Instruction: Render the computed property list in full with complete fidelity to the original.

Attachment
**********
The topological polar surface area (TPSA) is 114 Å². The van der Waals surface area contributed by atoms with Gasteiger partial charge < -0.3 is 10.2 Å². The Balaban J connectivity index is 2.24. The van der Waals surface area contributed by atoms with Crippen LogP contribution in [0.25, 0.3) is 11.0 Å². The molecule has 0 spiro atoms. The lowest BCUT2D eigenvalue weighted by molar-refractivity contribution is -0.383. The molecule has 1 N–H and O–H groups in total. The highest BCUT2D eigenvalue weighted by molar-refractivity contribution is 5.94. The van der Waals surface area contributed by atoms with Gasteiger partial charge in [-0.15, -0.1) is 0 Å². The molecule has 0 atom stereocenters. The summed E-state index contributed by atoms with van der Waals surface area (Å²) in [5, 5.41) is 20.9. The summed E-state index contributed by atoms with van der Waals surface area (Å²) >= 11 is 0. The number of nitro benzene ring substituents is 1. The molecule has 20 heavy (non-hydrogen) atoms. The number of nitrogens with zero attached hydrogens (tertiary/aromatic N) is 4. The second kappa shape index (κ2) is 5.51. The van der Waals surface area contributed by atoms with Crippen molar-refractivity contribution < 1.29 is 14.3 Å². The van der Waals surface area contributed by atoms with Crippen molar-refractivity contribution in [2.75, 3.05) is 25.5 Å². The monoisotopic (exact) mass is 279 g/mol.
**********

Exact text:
The topological polar surface area (TPSA) is 114 Å². The van der Waals surface area contributed by atoms with Gasteiger partial charge < -0.3 is 10.2 Å². The Balaban J connectivity index is 2.24. The van der Waals surface area contributed by atoms with Crippen LogP contribution in [0.25, 0.3) is 11.0 Å². The molecule has 0 spiro atoms. The lowest BCUT2D eigenvalue weighted by molar-refractivity contribution is -0.383. The molecule has 1 N–H and O–H groups in total. The highest BCUT2D eigenvalue weighted by molar-refractivity contribution is 5.94. The van der Waals surface area contributed by atoms with Gasteiger partial charge in [-0.15, -0.1) is 0 Å². The molecule has 0 atom stereocenters. The summed E-state index contributed by atoms with van der Waals surface area (Å²) in [5, 5.41) is 20.9. The summed E-state index contributed by atoms with van der Waals surface area (Å²) >= 11 is 0. The number of nitro benzene ring substituents is 1. The molecule has 20 heavy (non-hydrogen) atoms. The number of nitrogens with zero attached hydrogens (tertiary/aromatic N) is 4. The second kappa shape index (κ2) is 5.51. The van der Waals surface area contributed by atoms with Crippen molar-refractivity contribution < 1.29 is 14.3 Å². The van der Waals surface area contributed by atoms with Crippen molar-refractivity contribution in [2.75, 3.05) is 25.5 Å². The monoisotopic (exact) mass is 279 g/mol.